Computer readable program instructions for carrying out operations of the present invention may be assembler instructions, instruction-set-architecture (ISA) instructions, machine instructions, machine dependent instructions, microcode, firmware instructions, state-setting data, or either source code or object code written in any combination of one or more programming languages, including an object oriented programming language such as Smalltalk, C++ or the like, and conventional procedural programming languages, such as the “C” programming language or similar programming languages.

The computer readable program instructions may execute entirely on a user's computer, partly on a user's computer, as a stand-alone software package, partly on a user's computer and partly on a remote computer, or entirely on a remote computer or server. In the latter scenario, a remote computer may be connected to a user's computer through any type of network, including a local area network (LAN) or a wide area network (WAN), or the connection may be made to an external computer (for example, through the Internet using an Internet Service Provider). In some embodiments, electronic circuitry including, for example, programmable logic circuitry, field-programmable gate arrays (FPGA), or programmable logic arrays (PLA) may execute the computer readable program instructions by utilizing state information of the computer readable program instructions to personalize the electronic circuitry, in order to perform aspects of the present invention.

Aspects of the present invention may be described herein with reference to flowchart illustrations and/or block diagrams of methods, apparatus (systems), and computer program products according to embodiments of the invention. It will be understood that each block of the flowchart illustrations and/or block diagrams, and combinations of blocks in the flowchart illustrations and/or block diagrams, may be implemented by computer readable program instructions.

These computer readable program instructions may be provided to a processor of a general purpose computer, special purpose computer, or other programmable data processing apparatus to produce a machine, such that the instructions, which execute via the processor of the computer or other programmable data processing apparatus, create means for implementing the functions/acts specified in the flowchart and/or block diagram block or blocks. These computer readable program instructions may also be stored in a computer readable storage medium that can direct a computer, a programmable data processing apparatus, and/or other devices to function in a particular manner, such that the computer readable storage medium having instructions stored therein comprises an article of manufacture including instructions which implement aspects of the function/act specified in the flowchart and/or block diagram block or blocks.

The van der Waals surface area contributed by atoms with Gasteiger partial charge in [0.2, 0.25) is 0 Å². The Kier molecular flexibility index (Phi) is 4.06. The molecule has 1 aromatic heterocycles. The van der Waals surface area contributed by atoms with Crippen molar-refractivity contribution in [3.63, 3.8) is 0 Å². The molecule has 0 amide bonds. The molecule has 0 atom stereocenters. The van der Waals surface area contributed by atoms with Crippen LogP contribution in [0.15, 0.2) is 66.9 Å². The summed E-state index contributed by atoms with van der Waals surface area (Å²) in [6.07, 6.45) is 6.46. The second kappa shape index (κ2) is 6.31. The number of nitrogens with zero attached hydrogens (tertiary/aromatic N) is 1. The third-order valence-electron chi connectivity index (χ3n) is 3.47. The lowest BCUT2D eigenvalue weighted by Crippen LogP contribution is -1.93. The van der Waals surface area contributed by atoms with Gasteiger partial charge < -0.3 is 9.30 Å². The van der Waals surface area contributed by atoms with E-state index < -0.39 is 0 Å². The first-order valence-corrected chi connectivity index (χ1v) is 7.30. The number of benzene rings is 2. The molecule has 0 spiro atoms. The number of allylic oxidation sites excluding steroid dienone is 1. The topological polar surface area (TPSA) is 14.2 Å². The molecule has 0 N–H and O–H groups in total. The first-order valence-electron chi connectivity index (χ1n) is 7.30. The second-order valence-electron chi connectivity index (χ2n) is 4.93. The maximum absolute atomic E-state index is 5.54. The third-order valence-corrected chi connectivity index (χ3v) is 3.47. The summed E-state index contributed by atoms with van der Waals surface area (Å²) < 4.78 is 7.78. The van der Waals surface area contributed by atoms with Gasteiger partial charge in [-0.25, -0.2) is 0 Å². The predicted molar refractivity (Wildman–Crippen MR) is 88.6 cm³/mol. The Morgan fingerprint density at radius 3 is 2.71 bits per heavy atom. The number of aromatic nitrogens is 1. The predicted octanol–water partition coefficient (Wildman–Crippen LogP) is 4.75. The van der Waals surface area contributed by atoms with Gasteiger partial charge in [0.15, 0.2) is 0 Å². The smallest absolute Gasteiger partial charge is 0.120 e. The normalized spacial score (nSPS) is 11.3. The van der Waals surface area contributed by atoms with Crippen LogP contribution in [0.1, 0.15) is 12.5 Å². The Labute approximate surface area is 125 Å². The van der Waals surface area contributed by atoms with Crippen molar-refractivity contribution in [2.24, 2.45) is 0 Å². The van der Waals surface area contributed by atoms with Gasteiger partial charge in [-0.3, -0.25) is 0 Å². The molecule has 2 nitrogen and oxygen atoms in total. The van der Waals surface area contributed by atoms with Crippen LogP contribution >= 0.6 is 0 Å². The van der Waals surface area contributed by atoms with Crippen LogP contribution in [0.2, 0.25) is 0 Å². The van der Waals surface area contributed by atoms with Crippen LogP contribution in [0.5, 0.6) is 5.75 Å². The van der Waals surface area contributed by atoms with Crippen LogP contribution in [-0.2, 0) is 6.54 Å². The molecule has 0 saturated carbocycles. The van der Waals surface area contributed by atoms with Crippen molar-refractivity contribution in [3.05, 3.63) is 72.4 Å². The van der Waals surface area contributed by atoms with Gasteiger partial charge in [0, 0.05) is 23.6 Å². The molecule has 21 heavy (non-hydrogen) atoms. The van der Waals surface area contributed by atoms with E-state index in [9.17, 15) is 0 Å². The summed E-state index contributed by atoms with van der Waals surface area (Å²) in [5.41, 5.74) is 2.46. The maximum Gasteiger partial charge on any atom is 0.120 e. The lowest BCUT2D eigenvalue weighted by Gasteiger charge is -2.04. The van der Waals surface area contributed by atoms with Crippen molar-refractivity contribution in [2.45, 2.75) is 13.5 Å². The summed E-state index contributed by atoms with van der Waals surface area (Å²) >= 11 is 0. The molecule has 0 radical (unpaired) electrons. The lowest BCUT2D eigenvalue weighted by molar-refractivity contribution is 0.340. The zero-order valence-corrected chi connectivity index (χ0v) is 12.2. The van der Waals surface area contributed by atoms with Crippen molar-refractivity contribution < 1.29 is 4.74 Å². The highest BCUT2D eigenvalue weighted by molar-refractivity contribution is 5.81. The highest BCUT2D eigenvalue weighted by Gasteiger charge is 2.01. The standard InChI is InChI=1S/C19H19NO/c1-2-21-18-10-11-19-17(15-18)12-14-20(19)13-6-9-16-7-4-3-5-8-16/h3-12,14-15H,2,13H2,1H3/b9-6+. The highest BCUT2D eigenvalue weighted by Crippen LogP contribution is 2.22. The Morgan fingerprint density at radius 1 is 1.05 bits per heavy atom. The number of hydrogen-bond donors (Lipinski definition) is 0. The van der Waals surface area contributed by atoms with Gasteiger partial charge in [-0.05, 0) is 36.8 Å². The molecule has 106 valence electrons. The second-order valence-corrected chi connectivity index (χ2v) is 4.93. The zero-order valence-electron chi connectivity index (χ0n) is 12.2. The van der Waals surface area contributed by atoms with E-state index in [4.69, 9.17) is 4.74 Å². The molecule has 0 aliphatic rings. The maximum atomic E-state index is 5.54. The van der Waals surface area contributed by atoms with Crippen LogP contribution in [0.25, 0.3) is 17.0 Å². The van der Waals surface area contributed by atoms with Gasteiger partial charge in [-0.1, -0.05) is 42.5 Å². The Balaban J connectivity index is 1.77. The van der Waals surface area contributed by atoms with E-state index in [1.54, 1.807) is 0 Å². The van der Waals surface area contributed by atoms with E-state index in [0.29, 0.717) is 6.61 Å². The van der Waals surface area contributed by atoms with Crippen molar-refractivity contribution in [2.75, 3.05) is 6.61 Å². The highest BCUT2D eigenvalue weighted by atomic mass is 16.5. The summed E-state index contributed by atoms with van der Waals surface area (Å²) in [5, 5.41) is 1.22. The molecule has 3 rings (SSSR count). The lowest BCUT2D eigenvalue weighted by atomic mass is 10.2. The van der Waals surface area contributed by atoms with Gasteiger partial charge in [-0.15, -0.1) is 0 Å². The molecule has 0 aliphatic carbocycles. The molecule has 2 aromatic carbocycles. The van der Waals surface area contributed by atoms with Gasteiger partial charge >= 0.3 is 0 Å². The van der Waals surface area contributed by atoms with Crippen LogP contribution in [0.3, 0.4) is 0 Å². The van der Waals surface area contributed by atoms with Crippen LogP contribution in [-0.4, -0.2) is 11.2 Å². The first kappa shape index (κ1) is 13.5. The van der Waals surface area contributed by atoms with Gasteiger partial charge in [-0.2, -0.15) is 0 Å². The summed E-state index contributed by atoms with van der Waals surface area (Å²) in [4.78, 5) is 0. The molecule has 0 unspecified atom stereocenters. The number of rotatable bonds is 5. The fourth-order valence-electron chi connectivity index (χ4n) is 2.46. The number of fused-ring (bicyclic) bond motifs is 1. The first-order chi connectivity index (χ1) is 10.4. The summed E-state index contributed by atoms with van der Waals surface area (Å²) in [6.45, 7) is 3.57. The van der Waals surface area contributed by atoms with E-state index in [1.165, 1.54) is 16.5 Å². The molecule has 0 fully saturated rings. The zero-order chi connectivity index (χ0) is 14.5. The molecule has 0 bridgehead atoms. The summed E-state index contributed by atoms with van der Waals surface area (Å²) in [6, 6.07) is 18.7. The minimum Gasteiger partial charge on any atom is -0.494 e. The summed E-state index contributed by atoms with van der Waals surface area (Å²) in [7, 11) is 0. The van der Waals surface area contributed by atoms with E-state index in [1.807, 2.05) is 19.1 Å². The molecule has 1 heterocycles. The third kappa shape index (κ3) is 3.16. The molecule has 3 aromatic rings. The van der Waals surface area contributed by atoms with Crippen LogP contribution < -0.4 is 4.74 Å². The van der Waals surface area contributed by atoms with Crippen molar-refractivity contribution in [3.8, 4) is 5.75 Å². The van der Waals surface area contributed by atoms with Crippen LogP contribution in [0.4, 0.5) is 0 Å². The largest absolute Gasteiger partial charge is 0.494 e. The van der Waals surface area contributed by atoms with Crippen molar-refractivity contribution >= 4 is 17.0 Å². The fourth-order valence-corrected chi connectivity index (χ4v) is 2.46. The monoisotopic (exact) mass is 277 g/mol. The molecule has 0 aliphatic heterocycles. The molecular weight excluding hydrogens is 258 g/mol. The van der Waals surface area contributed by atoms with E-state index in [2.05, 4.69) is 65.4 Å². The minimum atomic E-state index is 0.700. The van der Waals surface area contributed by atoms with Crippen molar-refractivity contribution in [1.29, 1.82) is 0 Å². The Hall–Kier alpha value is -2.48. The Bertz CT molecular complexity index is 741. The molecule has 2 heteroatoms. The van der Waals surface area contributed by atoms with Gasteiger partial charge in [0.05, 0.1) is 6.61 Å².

The computer readable program instructions may also be loaded onto a computer, other programmable data processing apparatus, or other device to cause a series of operational steps to be performed on the computer, other programmable apparatus, or other device to produce a computer implemented process, such that the instructions which execute on the computer, other programmable apparatus, or other device implement the functions/acts specified in the flowchart and/or block diagram block or blocks.

Referring to FIG. 1, one example of a network environment 100 is illustrated. The network environment 100 is presented to show one example of an environment where systems and methods in accordance with the invention may be implemented. The network environment 100 is presented by way of example and not limitation. Indeed, the systems and methods disclosed herein may be applicable to a wide variety of different network environments in addition to the network environment 100 shown.

As shown, the network environment 100 includes one or more computers 102, 106 interconnected by a network 104. The network 104 may include, for example, a local-area-network (LAN) 104, a wide-area-network (WAN) 104, the Internet 104, an intranet 104, or the like. In certain embodiments, the computers 102, 106 may include both client computers 102 and server computers 106 (also referred to herein as “hosts” 106 or “host systems” 106). In general, the client computers 102 initiate communication sessions, whereas the server computers 106 wait for and respond to requests from the client computers 102. In certain embodiments, the computers 102 and/or servers 106 may connect to one or more internal or external direct-attached storage systems 112 (e.g., arrays of hard-storage drives, solid-state drives, tape drives, etc.). These computers 102, 106 and direct-attached storage systems 112 may communicate using protocols such as ATA, SATA, SCSI, SAS, Fibre Channel, or the like.

The network environment 100 may, in certain embodiments, include a storage network 108 behind the servers 106, such as a storage-area-network (SAN) 108 or a LAN 108 (e.g., when using network-attached storage). This network 108 may connect the servers 106 to one or more storage systems, such as arrays 110 of hard-disk drives or solid-state drives, tape libraries 114, individual hard-disk drives 116 or solid-state drives 116, tape drives 118, CD-ROM libraries, or the like. To access a storage system 110, 114, 116, 118, a host system 106 may communicate over physical connections from one or more ports on the host 106 to one or more ports on the storage system 110, 114, 116, 118. A connection may be through a switch, fabric, direct connection, or the like. In certain embodiments, the servers 106 and storage systems 110, 114, 116, 118 may communicate using a networking standard such as Fibre Channel (FC) or iSCSI.